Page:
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Putting the 'public' in public spaces: A look at Auckland's Freyberg Place redevelopment

Think refurbishing a public space can't make a difference? Think again.

Here’s the thing: when it comes to architecture, Auckland is a pretty polarising place. Come to think of it, it’s polarising about a lot of things, but definitely the architecture.

That includes the newly refurbished Freyberg Place in the CBD. On one hand, people can praise its open design, and numerous steps where people can sit down underneath the tall palm trees and chat about anything and everything, read a book, or just watch the world go by. But on the other hand, one could also argue it looks like a terrible remake of American “lifestyle centres” (read: strip malls with sidewalks) or a dime-a-dozen Southern California university campus. The fact that it also cost $11 million and took months to build only further divides opinion.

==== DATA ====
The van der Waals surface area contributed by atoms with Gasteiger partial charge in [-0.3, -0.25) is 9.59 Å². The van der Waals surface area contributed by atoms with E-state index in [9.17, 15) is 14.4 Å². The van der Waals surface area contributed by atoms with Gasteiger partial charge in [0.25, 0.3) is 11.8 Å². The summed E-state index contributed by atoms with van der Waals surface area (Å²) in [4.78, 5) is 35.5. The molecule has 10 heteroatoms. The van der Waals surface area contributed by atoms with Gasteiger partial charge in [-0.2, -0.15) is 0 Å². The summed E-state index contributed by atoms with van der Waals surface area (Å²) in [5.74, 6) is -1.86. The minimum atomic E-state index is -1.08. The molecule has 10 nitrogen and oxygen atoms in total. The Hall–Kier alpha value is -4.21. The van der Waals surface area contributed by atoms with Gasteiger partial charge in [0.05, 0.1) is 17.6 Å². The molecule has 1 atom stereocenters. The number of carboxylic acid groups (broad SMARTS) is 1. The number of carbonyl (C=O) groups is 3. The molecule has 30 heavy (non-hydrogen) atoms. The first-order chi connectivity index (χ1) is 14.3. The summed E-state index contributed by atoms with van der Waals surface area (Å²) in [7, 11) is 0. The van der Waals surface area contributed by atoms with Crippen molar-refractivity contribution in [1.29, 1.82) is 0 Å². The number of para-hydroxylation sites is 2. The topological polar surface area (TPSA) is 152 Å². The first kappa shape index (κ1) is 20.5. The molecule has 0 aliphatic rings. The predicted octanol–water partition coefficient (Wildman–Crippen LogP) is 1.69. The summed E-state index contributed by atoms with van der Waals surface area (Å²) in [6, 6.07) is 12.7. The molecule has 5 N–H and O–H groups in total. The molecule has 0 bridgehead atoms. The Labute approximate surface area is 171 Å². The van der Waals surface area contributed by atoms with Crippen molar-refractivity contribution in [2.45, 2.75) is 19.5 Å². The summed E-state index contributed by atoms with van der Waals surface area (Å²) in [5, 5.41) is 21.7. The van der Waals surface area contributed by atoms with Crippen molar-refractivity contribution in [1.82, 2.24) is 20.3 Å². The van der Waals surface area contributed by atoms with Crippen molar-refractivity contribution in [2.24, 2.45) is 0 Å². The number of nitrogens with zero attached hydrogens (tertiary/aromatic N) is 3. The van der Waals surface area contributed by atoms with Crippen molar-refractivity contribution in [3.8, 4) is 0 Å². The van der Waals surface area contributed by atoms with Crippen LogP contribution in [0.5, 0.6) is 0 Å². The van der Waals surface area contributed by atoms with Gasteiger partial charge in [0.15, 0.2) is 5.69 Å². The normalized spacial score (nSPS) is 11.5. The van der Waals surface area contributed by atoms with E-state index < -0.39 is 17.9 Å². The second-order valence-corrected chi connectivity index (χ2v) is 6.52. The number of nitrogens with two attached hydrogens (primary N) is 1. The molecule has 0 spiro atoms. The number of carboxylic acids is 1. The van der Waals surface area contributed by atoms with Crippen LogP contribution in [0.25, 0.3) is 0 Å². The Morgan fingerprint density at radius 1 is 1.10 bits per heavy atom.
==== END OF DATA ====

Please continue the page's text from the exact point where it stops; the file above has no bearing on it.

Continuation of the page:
Funded by the Waitemata Local Board and the City Centre Targeted Rate, the area is next to O’Connell Street, Courthouse Lane and Chancery Square in the heart of the City of Sails. The innumerable steps naturally make it a pretty cool place for kids to play (especially with the darker steps that look like flowing lava. You heard it here first). There are also heaps of interesting sculptures to admire, giving adults that particular option while the young humans they may be with scamper about. If there’s one word to describe the whole assemblage, it’s “layered.”

The number of people living in Auckland’s city centre has tripled to more than 34,000 in the last 12 years, with few signs of slowing down anytime soon. Freyberg Place is a collaboration between artist John Reynolds, landscape architects Isthmus Group and Stevens Lawson Architects, and represents a push to make the Super City more accommodating and open to the people that live in it.

Oh, and Stevens Lawson Architects also refurbished the nearby 1962 Pioneer Women’s and Ellen Melville Memorial Hall as an urban community centre while the main work on Freyberg Place was going on. Named after Eliza Ellen Melville – the first female city councillor in New Zealand and one of the country’s first women lawyers – it’s well worth a gander.

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